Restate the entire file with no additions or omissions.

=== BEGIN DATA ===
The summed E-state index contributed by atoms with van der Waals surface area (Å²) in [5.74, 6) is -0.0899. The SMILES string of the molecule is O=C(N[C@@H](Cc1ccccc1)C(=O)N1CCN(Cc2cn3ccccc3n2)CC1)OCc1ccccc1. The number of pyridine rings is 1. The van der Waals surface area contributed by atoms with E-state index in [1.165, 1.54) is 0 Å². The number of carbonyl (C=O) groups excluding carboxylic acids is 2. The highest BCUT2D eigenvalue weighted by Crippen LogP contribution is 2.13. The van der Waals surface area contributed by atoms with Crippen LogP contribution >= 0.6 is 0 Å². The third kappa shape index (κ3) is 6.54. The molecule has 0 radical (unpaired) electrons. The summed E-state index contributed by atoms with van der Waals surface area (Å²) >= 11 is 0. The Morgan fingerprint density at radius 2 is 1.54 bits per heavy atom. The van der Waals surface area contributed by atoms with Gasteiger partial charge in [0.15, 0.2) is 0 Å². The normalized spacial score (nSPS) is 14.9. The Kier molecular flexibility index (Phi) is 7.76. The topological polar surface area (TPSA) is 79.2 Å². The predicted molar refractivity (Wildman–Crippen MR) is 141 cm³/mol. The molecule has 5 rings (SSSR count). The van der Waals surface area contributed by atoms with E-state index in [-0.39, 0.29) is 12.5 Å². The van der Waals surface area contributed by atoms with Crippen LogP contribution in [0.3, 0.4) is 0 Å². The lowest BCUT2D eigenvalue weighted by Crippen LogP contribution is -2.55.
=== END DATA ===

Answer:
The summed E-state index contributed by atoms with van der Waals surface area (Å²) in [5.74, 6) is -0.0899. The SMILES string of the molecule is O=C(N[C@@H](Cc1ccccc1)C(=O)N1CCN(Cc2cn3ccccc3n2)CC1)OCc1ccccc1. The number of pyridine rings is 1. The van der Waals surface area contributed by atoms with E-state index in [1.165, 1.54) is 0 Å². The number of carbonyl (C=O) groups excluding carboxylic acids is 2. The highest BCUT2D eigenvalue weighted by Crippen LogP contribution is 2.13. The van der Waals surface area contributed by atoms with Crippen LogP contribution >= 0.6 is 0 Å². The third kappa shape index (κ3) is 6.54. The molecule has 0 radical (unpaired) electrons. The summed E-state index contributed by atoms with van der Waals surface area (Å²) >= 11 is 0. The Morgan fingerprint density at radius 2 is 1.54 bits per heavy atom. The van der Waals surface area contributed by atoms with Gasteiger partial charge in [0.15, 0.2) is 0 Å². The normalized spacial score (nSPS) is 14.9. The Kier molecular flexibility index (Phi) is 7.76. The topological polar surface area (TPSA) is 79.2 Å². The predicted molar refractivity (Wildman–Crippen MR) is 141 cm³/mol. The molecule has 5 rings (SSSR count). The van der Waals surface area contributed by atoms with E-state index in [-0.39, 0.29) is 12.5 Å². The van der Waals surface area contributed by atoms with Crippen LogP contribution in [0.3, 0.4) is 0 Å². The lowest BCUT2D eigenvalue weighted by Crippen LogP contribution is -2.55.